Hi, new to this forum. I'm mostly a hardware guy, not much on SW. Which means I have a chance to do a power supply repair
This router seems to be able to cope with power restorations after a power failure better than "consumer grade" routers. In that when the cable modem gets done reconnecting to the cable system, the router doesn't have to be reset because the router was up before the modem. There's a setting in this router that you can tell it to wait some period of time before retrying to connect to the modem, and the number of retrys it should do. A reason for me to have this fancy for the home router, also wanted many ports. Don't know why consumer grade routers don't have this retry feature, it would be just some lines of code in the firmware...
Okay, now onto the repair story:
I was using a Linksys RV082 8 port router, but I wanted more ports, so I got off ebay a 13 port Linksys RV016 router. It has 16 ethernet jacks, but two of them are for WANs, one for a DMZ, and the other 13 are LANs for PCs and such. Many rooms in the house now have ethernet jacks (wifi around here is too congested and slow). Received it, and after correcting some dumb errors (like connecting the cable modem to a LAN port and the PC to the WAN, and I had a laptop connected to a 2nd LAN (somehow the laptop found the internet)) got it running. Then a few days later the power supply dies. Seems the power supply input filter cap had gotten used to 120VAC in, and when I connected to 240VAC it eventually went bad and took out the bridge rectifier and fuse. The cap, 47uF 400V was bulging a little, tested it with a BK Precision 878 LCR meter, it had a really bad "D" value and almost no capacitance, replaced it with a 47uF 450V and the bridge with 4 1N4007s.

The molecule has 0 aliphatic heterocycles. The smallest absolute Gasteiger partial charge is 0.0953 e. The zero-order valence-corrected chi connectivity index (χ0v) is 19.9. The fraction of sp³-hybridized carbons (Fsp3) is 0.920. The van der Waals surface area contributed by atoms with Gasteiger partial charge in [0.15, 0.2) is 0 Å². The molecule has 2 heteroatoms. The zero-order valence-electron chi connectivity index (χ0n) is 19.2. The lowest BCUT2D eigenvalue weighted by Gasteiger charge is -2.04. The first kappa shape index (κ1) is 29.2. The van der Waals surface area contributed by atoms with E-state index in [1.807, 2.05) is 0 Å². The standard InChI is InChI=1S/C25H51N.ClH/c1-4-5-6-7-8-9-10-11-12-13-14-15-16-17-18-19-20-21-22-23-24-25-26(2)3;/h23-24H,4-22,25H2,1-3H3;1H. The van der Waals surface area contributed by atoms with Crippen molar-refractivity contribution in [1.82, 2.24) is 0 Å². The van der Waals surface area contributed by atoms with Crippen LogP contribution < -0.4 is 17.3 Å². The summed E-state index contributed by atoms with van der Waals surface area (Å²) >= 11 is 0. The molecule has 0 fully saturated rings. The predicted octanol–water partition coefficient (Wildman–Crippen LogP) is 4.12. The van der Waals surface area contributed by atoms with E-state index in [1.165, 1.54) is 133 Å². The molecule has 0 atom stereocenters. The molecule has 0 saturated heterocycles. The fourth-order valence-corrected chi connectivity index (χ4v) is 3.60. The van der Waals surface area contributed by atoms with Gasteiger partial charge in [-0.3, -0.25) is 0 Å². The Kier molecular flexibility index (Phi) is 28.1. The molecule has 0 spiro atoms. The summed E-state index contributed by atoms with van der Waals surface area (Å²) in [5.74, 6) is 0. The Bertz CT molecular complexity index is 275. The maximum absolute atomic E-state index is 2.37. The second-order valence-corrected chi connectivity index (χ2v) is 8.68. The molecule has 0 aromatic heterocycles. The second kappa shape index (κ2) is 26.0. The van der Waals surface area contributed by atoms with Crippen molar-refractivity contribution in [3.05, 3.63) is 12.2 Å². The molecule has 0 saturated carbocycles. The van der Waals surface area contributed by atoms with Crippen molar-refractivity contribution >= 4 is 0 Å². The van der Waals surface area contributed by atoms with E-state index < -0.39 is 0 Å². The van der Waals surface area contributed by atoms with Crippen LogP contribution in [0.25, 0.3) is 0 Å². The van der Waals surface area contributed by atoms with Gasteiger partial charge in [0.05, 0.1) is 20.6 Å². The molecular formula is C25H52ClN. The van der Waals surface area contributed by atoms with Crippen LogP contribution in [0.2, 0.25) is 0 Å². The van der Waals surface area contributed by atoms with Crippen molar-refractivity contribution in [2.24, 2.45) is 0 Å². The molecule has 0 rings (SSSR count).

Back on the air, but the router power supply did seem kinda too warm, not hot, but warm, so I installed a small "CPU Cooler" fan and a small wall wart switching supply for it, after breaking its case open. In the picture below, the gray cardboard is "fish paper", designed for this purpose (to keep exposed "hot to the powerline" parts from touching the router board and chassis) for insulation. The router power supply seems cooler now. Also added a little more heat sinking to the semiconductors of the power supply. And an extra LED indicator on the router's front panel to tell me this new fan power supply is active. It's across a voltage dropping resistor I used to drop the voltage to the fan to about 8.3VDC to make it less noisy.